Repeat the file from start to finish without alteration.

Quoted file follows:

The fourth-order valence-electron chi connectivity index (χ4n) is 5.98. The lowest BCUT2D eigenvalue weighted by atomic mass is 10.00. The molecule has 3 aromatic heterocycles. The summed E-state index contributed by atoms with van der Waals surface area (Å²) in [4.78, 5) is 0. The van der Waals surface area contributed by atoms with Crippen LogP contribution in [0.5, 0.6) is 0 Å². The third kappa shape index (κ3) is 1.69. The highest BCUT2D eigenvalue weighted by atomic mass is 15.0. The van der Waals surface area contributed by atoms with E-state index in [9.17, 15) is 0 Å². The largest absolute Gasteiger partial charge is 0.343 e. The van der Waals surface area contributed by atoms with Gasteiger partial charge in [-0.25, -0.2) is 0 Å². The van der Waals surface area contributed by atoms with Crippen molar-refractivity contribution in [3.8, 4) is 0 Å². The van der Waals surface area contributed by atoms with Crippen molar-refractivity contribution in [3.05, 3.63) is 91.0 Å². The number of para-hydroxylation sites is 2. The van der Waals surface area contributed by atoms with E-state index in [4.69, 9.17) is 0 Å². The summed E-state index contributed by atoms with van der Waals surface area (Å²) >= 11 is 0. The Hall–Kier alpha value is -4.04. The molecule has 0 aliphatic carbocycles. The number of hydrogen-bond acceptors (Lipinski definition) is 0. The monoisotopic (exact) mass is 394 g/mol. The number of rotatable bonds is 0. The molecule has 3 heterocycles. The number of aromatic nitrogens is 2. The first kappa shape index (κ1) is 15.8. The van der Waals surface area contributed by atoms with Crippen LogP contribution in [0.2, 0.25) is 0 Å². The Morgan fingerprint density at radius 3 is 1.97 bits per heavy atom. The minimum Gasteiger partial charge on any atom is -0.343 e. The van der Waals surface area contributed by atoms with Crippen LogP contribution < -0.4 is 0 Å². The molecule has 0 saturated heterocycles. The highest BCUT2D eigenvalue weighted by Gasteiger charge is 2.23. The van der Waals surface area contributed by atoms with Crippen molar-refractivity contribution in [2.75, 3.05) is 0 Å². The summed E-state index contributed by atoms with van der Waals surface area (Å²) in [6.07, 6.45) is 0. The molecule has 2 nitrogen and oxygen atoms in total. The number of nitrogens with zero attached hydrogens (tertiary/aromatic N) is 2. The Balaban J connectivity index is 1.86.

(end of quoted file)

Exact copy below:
The fourth-order valence-electron chi connectivity index (χ4n) is 5.98. The lowest BCUT2D eigenvalue weighted by atomic mass is 10.00. The molecule has 3 aromatic heterocycles. The summed E-state index contributed by atoms with van der Waals surface area (Å²) in [4.78, 5) is 0. The van der Waals surface area contributed by atoms with Crippen LogP contribution in [0.5, 0.6) is 0 Å². The third kappa shape index (κ3) is 1.69. The highest BCUT2D eigenvalue weighted by atomic mass is 15.0. The van der Waals surface area contributed by atoms with E-state index in [9.17, 15) is 0 Å². The largest absolute Gasteiger partial charge is 0.343 e. The van der Waals surface area contributed by atoms with Gasteiger partial charge in [-0.25, -0.2) is 0 Å². The van der Waals surface area contributed by atoms with Crippen molar-refractivity contribution in [3.8, 4) is 0 Å². The van der Waals surface area contributed by atoms with Crippen molar-refractivity contribution in [3.05, 3.63) is 91.0 Å². The number of para-hydroxylation sites is 2. The van der Waals surface area contributed by atoms with E-state index in [4.69, 9.17) is 0 Å². The summed E-state index contributed by atoms with van der Waals surface area (Å²) >= 11 is 0. The Hall–Kier alpha value is -4.04. The molecule has 0 aliphatic carbocycles. The number of hydrogen-bond acceptors (Lipinski definition) is 0. The monoisotopic (exact) mass is 394 g/mol. The number of rotatable bonds is 0. The molecule has 3 heterocycles. The number of aromatic nitrogens is 2. The first kappa shape index (κ1) is 15.8. The van der Waals surface area contributed by atoms with Crippen LogP contribution in [0.2, 0.25) is 0 Å². The Morgan fingerprint density at radius 3 is 1.97 bits per heavy atom. The minimum Gasteiger partial charge on any atom is -0.343 e. The van der Waals surface area contributed by atoms with Crippen LogP contribution < -0.4 is 0 Å². The molecule has 0 saturated heterocycles. The highest BCUT2D eigenvalue weighted by Gasteiger charge is 2.23. The van der Waals surface area contributed by atoms with Crippen molar-refractivity contribution in [2.75, 3.05) is 0 Å². The summed E-state index contributed by atoms with van der Waals surface area (Å²) in [6.07, 6.45) is 0. The molecule has 2 nitrogen and oxygen atoms in total. The number of nitrogens with zero attached hydrogens (tertiary/aromatic N) is 2. The Balaban J connectivity index is 1.86.